This panel investigates a typical design strategy of Holl’s architectural production: the “double-funtioning element” (Capitanio 2014). On the one hand, the first two sections show how hollow space in-between the building’s structure is utilized as a mechanical plenum. On the other hand, the latter sections present the grid as an overarching tool for large projects, both in terms of a building’s structure and aesthetic perception.
“I think the level of articulation [of detailing] depends upon the project. […] We work in a manner akin to Pierre Chareau or Carlo Scarpa, with a greater interest in the detail. Scarpa was, in fact, a great inspiration for us. In our eyes, he validated a modest practice […].
If, for example, we were to look at the work of Frank Lloyd Wright or Alvar Aalto or Sigurd Lewerentz, we would see in each case an architect who was trying to affect the space down to the last detail. […] [Instead] Philip Johnson would put up entire buildings with nothing but off-the-shelf products and fixtures. […] We wanted to care about the light fixtures, about the furniture we used.”
“The experience of material in architecture is not just visual but tactile, aural, olfactory, it is all of these intertwined with space and our bodily trajectory in time. Perhaps no other realm more directly engages multiple phenomena and sensory experience than haptic realm.
The haptic realm of architecture is defined by the sense of touch. When the materiality of the details forming an architectural space become evident, the haptic realm opens up. Sensory experience is intensified, psychological dimensions engaged.”
– Capitanio, M. (2014) Detailed shuffling, Iuav giornale dell’università (140) p.p. 2,15
– Gannon, T. (2004) Steven Holl Architects/Simmons Hall, New York: Princeton Architectural Press
– Holl, S. (1996) Intertwining, New York: Princeton Architectural Press
– Nordenson, G. (2010) Patterns and Structure: Selected Writings, Baden; London: Lars Muller
Panel curated by Marco Capitanio
Kiasma Museum of Contemporary Art
Helsinki (FI) 1992-98
“A linear block intertwines with a curved shape. The torus geometry of the curve lent itself to a structural system comprised of trusses formed to the C-shaped section and spread along the curve every 10 feet (3m) or so to delineate the shape of the building. The trusses rise from the ground and arch over to tall columns set inside the glass wall. The cavity in between trusses harbors the mechanical and electrical systems that feed the building.
[…] The structure and mechanical and electrical systems are all closely integrated and become occupants of the form – there is an added meaning to this form […]. The thickness becomes part of the character of the space. At Helsinki we turned that stuff in the middle, the poché, into an actor in the design. […] The cuts for skylights reveal the wall’s thickness, and it is up to the viewer to sense that the building is supported by the wall – both structurally and mechanically.”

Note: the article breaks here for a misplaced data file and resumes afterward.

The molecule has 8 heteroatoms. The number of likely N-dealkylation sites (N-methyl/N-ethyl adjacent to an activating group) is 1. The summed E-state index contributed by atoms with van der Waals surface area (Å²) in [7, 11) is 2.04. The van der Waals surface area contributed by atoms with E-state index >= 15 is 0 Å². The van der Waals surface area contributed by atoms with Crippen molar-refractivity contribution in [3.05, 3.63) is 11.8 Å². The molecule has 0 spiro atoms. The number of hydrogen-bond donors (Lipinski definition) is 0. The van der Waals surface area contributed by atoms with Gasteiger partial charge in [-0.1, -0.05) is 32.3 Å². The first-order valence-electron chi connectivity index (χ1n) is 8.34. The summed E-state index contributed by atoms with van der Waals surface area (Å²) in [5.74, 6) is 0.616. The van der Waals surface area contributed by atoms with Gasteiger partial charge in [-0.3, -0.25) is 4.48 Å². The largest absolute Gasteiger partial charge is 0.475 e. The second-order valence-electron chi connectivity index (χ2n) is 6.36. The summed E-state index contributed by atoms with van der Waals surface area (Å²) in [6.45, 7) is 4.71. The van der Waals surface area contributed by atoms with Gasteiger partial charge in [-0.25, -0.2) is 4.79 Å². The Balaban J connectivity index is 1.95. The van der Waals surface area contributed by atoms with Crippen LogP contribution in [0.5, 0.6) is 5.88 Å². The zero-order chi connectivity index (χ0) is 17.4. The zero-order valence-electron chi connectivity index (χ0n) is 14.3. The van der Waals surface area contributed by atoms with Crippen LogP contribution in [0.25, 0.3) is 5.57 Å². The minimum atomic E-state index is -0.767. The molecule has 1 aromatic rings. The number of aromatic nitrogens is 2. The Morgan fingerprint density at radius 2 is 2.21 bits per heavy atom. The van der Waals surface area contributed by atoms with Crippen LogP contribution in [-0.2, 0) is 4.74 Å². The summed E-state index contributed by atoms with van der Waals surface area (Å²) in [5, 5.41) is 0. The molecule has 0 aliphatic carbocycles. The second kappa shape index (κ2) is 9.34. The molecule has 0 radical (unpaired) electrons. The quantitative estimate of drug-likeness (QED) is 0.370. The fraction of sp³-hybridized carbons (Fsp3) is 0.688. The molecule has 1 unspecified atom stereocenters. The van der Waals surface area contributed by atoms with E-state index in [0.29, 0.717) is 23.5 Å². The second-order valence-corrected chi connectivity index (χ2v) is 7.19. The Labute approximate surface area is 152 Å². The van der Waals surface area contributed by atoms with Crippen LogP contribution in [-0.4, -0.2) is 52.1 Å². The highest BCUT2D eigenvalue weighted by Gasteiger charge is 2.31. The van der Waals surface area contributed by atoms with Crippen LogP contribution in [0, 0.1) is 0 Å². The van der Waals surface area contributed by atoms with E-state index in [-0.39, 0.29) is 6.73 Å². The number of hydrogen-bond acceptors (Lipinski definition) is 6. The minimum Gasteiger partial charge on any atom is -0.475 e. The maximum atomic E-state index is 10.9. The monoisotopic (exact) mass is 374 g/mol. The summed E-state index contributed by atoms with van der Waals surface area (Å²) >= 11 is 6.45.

Cranbrook Institute of Science
Bloomfield Hills (USA) 1993-98
“Again, were interested in housing mechanical and electrical systems in structural elements. The thick wall adjacent to the stairs contains these systems. The precast planks, which support the floor of this gallery space, are fabricated with hollows, to reduce dead load. We took advantage of these hollows and used them as ducts. It is in the tradition of hollowing out structure so it can act as a plenum, except the structure itself was not designed to perform that function, but was adapted to do so. […]
The building structure at Cranbrook is organized around a notion of base and superstructure. There is concrete structure up to a certain datum, and above that is steel – […] trusses. The exterior does not reflect this structural system but instead reflects the circulation […] – changes in material and texture show where interior ramps are. At Cranbrook, there really is no evidence of technology at a distance.”
Cambridge (USA) 1999-2002
“Guy Nordenson, the structural engineer, and I were determined to make the building out of concrete. […] In terms of energy efficiency, it makes sense to have the mass of the building at the perimeter, to act as a natural insulator. Also, with the windows of the dorm rooms set back some twenty inches from the face of the wall, the thickness of the concrete would act as a sun shade, allowing the winter sun to enter but blocking the higher rays of the summer sun.
We devised a new method of precast concrete construction – Perfcon. The panels were all cast in Canada and shipped to the site. Each panel – there were six thousand of them – was unique. […] Reinforcing steel was digitally coordinated and the process ran very smoothly. […] The site-case concrete, on the other hand , was very crude. We intentionally played up the difference between the two systems by lining the forms of the site-cast work with random boards.”
Beijing (CN) 2003-09
“The buildings are about 30m by 30m in plan with concrete flat slabs spanning between a core of concrete shear walls and a perimeter concrete moment frame. The frame is a grid of uniform dimension interspersed with diagonal members. These diagonals occur on an ad hoc basis where required for building cantilevers, overhangs and overall stiffness.”
Guy Nordenson & Associates (website)
“The massive cantilevers exert forces that are resolved through the introduction of discrete diagonals in the towers concrete exoskeletons. Rather than creating larger concrete forms, steel members are inserted in those diagonals. Additional diagonals are located where there is increased demand on the concrete structure as a result of the skybridges, or to reinforce holes in the grid.”
Josephine Minutillo, Architectural Record 1/2010